A study of patient outcomes in an acute hospital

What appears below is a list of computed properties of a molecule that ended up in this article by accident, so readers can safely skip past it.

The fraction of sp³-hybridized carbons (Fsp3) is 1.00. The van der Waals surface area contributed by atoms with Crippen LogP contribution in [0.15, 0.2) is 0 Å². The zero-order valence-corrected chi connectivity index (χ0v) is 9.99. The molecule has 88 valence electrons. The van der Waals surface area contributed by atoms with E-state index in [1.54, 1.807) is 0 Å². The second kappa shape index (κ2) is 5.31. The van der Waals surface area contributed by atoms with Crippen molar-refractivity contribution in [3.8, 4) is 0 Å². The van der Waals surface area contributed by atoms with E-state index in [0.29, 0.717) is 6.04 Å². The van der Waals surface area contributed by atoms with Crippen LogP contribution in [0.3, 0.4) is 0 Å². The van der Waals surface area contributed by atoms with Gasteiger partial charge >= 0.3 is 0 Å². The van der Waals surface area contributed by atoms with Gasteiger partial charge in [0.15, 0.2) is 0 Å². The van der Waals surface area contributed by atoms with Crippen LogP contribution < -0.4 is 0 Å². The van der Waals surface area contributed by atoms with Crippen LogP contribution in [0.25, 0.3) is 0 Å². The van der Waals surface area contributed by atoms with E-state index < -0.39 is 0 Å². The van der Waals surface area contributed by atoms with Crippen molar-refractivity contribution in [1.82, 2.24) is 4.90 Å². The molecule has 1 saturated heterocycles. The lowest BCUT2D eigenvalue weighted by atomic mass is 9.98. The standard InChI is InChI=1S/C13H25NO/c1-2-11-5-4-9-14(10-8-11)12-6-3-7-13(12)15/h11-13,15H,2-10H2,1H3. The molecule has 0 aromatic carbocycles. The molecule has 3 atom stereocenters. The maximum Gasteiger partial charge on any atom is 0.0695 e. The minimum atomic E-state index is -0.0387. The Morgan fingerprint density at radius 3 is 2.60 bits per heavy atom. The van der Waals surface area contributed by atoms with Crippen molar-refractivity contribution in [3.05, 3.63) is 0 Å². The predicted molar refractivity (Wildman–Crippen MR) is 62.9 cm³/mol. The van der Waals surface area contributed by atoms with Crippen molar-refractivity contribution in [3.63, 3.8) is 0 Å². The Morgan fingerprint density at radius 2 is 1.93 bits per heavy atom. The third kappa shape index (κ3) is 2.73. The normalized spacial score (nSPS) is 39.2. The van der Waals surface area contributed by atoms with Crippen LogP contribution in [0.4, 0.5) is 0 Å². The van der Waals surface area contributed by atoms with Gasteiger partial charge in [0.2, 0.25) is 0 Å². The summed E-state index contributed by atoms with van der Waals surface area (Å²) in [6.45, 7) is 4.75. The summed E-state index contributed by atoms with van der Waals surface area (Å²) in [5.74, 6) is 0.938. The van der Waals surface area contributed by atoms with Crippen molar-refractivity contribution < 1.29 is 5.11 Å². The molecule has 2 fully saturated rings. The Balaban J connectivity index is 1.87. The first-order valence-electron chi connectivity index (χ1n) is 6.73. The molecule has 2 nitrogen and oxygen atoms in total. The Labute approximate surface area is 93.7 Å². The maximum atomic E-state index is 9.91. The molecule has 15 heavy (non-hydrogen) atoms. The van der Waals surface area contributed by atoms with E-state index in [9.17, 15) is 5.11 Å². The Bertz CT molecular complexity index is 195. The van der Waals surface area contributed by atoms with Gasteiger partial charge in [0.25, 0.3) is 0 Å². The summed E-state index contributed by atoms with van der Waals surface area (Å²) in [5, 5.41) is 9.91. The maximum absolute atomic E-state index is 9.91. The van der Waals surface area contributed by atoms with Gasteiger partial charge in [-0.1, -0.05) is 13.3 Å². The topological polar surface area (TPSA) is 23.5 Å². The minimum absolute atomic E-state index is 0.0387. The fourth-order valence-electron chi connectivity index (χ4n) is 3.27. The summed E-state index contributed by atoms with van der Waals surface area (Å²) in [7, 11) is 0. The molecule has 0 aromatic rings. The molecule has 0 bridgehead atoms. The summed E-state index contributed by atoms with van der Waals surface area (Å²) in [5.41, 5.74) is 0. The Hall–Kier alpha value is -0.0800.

Outcome measures have been developed in an acute hospital for specific patient groups (primarily cholecystectomy, diabetes, coronary angioplasty and knee replacements). For each condition a set of indicators was derived which ranged from clinical and laboratory measures to measures of general health status. All indicators attempt to show changes in patient health over time. It has been shown possible to collect the necessary data for such outcomes measures. The costs and methods of data collection varied between conditions. Patient completed questionnaires were found to be particularly useful and in inpatient studies have given high response rates (over 95%) for postal follow-ups and have been validated by interviews. The differing ability of the various indicators to show clinical changes has been demonstrated. In all specialties there was found to be generally high levels of association between different indicators. The information collected on patient outcomes was presented at meetings of the various clinical teams and the value of the information in promoting practical change was examined. It was concluded that different indicators have different value in such reviews and that three key characteristics are identified. The first concerns whether the measures reflect clinical or patient's perceptions of health. The second concerns the extent to which an indicator is a direct measure of health or a proxy (or process) measure. The third concerns the extent to which an observed outcome indicator can be linked to particular processes of care. The study has generated support from the clinicians and it is suggested has changed their views on how they judge their own performance. In some instances practical changes have resulted form the presence of the outcome information. The potential future roles for outcome measurement in the health service is discussed.